Should You Be Wary of Wheat? Alison Runham

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If you suffer from bloating, nausea, vomiting, diarrhoea, constipation, stomach cramps or irritable bowel syndrome (IBS), maybe you should be. However, always see your GP (rather than self-diagnosing) if these symptoms are severe and persistent, especially if you have blood in your stools, vomiting, excessive bloating or very painful stomach cramps – it may indicate more serious medical conditions.

Wheat allergy, wheat sensitivity/intolerance and Coeliac disease are often confused, so let’s get them straight.

Wheat Allergy
If you are truly wheat allergic, eating wheat will rapidly provoke allergy symptoms such as itching, rashes, sneezing and wheezing. You’ll need to avoid wheat in any form and see your GP.

Coeliac Disease
Coeliac disease is an autoimmune condition that affects around 1% of people in the UK and often goes undiagnosed. In Coeliac sufferers, the intestinal lining becomes damaged because it can’t absorb gluten, a protein found in foods including wheat, barley and rye. Tiredness, hair loss, mouth ulcers, anaemia and unexpected weight loss, alongside gastrointestinal symptoms, can indicate Coeliac disease. Diagnosis is by a blood test and biopsy. Both tests are only accurate if you’re still eating gluten, so you’ll need to continue eating gluten until the tests are complete. If Coeliac disease is diagnosed, you must avoid gluten permanently.

Wheat Intolerance/Sensitivity
Wheat intolerance or sensitivity is much more common than wheat allergy. Symptoms can develop some hours after eating wheat, which can make the condition hard to pinpoint, and it’s not something your GP can test for.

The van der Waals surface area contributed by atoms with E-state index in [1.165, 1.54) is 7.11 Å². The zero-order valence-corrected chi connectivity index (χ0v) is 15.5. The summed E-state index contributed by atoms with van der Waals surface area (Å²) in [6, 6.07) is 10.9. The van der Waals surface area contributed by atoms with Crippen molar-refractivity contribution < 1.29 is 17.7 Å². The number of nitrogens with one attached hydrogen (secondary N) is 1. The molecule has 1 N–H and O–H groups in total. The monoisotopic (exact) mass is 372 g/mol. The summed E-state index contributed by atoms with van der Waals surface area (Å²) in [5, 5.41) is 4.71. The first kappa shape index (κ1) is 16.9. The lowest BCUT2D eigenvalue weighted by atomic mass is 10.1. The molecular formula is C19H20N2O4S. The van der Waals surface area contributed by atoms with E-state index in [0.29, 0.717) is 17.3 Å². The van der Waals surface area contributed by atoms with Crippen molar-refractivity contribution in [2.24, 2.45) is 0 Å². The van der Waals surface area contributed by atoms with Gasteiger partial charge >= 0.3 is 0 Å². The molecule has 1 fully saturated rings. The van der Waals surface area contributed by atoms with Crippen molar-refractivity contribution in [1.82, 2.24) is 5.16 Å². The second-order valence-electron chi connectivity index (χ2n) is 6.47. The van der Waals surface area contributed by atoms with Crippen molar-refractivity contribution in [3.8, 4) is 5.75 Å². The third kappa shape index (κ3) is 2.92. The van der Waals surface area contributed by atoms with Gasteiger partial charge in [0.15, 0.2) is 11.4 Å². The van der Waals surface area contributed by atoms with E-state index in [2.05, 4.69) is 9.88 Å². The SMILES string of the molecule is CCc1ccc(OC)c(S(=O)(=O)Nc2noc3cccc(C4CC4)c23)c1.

Try eliminating wheat for four weeks to see if your symptoms improve (ensuring you replace it with healthy alternatives like rice, corn, buckwheat pasta and quinoa). Remember that wheat is in most breads, cakes, pastas, pastries, cereals, couscous, biscuits, beer, soy sauce and hydrolysed vegetable protein (HVP), and is a hidden ingredient in many other products. Keep a food diary in case another food type, such as dairy, is the culprit – but don’t eliminate whole food groups long-term without consulting your GP.

Reintroduce wheat slowly (preferably starting with 100% wheat products). If your symptoms reappear, it’s a good indication that you have wheat sensitivity; trial and error will tell you whether you’re sensitive to all wheat products or just some. This can depend on the process the wheat has undergone; some people can tolerate toast and pasta better than bread, because the heating process makes the wheat more digestible. Supermarket bread may be less digestible than traditional bakery bread, as supermarkets use an accelerated bread-making process.

Irritable Bowel Syndrome (IBS)
If your symptoms don’t seem specifically tied to wheat, you may have IBS. While the causes are not entirely clear, stress, illness, high-fat or high-fibre foods seem to precipitate attacks, making bowel function erratic and causing gastrointestinal symptoms. Probiotic supplements or foods can help, as can medication prescribed by your GP.

Tackling Wheat Sensitivity and IBS: The FODMAP diet
Designed originally for people with (IBS), the wheat-free low-FODMAP diet eliminates Fermentable Oligosaccharides, Disaccharides, Monosaccharides And Polyols – types of carbohydrates that aren’t easily digested and may cause bacterial growth, leading to diarrhoea and bloating. The FODMAP diet should be followed under a dietician’s guidance to ensure you stay healthy and follow it correctly, as it’s quite complex. Your GP can give you a referral.

Information and Support:
Coeliac UK:
Helpline 0333 332 2033 coeliac.org.uk
The IBS Network: 0114 272 32 53 theibsnetwork.org
Allergy UK (also has information on intolerances): 01322 619898. allergyuk.org

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